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Review

The Poison Throne is a compelling adult fantasy drive more by character development than by plot.  Fifteen-year-old Wynter Moorehawke has returned to the palace where she was raised as a sister to the princes, only to find that the king has turned into a bloodthirsty tyrant and his heir Alberon has fled.  Without a license to practice their craft, Wynter and her father are at the mercy of the king, trapped in the palace until it pleases his majesty to grant them their livelihood.  Every day is a balancing act as Wynter strives to stay on the good side of the king, but also follow her own conscience.

Fans of books like Six of Crows will likely find The Poison Throne a welcome addition their fantasy shelves as the focus remains on the characters and the hard choices they must make to survive.  Though nearly all the characters are sympathetic, they all, at one point or another, make decisions that can seem horrifying.  Torture, killing, and more become their weapons of choice as they fight to preserve their secrets, protect the ones they love, and save their own lives.  In Wynter’s world, it becomes increasingly difficult to determine who is fighting on the side of right.

At times, the pacing of the book can seem slow and, indeed, readers will realize from the start that the book is basically just a set-up for Wynter to flee the palace at the end.  Nothing much happens in terms of Wynter figuring out what the king is hiding or why his heir has fled.  Instead, the story focuses on Wynter’s reactions to the changes at the palace, her complicated relationships with her brother the prince, and her feelings for a man whom she knows is going around sleeping with the servants.  The characters are so compelling, however, that this focus is not misplaced.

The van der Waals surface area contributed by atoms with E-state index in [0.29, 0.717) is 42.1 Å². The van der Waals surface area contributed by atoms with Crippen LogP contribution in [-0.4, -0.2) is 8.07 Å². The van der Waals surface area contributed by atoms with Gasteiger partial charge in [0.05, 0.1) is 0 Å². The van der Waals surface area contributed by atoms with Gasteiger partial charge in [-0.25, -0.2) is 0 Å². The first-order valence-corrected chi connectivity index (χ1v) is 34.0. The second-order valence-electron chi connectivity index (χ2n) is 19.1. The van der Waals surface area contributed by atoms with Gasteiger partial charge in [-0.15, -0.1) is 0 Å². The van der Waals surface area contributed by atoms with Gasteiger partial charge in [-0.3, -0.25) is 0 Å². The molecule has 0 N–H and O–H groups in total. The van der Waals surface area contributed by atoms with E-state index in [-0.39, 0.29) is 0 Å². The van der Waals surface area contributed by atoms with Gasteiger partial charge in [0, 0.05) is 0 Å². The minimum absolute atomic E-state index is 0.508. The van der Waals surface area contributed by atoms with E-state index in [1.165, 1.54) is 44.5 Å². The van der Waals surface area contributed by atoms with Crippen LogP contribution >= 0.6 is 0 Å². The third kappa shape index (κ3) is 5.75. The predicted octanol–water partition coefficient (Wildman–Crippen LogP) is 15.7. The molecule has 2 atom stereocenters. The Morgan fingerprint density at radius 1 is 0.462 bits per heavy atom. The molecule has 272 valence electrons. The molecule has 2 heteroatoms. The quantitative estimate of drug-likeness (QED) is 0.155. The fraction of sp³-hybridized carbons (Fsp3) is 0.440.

The Poison Throne will appeal to fans of court intrigue and stories featuring complex characters not drawn in black-and-white.  While audiences who read primarily YA may initially find the pacing slow,  the characters and their choices are so interesting that readers will likely find themselves drawn into the story regardless.  A solid start to a fantasy trilogy.

3 Stars

Ten Interesting Posts of the Week (2/17/19)

Post Round-Up

Around the blogosphere

  1. Mere Inkling reflects on C. S. Lewis and Scrabble.
  2. Starry Sky Books shares 6 bookish items for any time.
  3. Nandini lists 5 must read books for Ravenclaws.
  4. Lovely Audiobooks shares Pinterest tips for book bloggers.
  5. Aurora Librialis has a quiz to find out which book character would be your Valentine.
  6. Grace explains why she loves To Kill a Mockingbird.
  7. May shares her top five diverse romantic couples.
  8. Ellyn explains how to outline a blog post.
  9. Stephanie wants to bring monsters back into books.
  10. Margaret wants to talk about romance in YA books.

At Pages Unbound

King of Scars by Leigh Bardugo

King of Scars by Leigh Bardugo Review

Information

Goodreads: King of Scars
Series: Nikolai Duology
Source: Purchased
Published: January 29, 2019

Official Summary

Nikolai Lantsov has always had a gift for the impossible. No one knows what he endured in his country’s bloody civil war—and he intends to keep it that way. Now, as enemies gather at his weakened borders, the young king must find a way to refill Ravka’s coffers, forge new alliances, and stop a rising threat to the once-great Grisha Army.

Yet with every day a dark magic within him grows stronger, threatening to destroy all he has built. With the help of a young monk and a legendary Grisha Squaller, Nikolai will journey to the places in Ravka where the deepest magic survives to vanquish the terrible legacy inside him. He will risk everything to save his country and himself. But some secrets aren’t meant to stay buried—and some wounds aren’t meant to heal.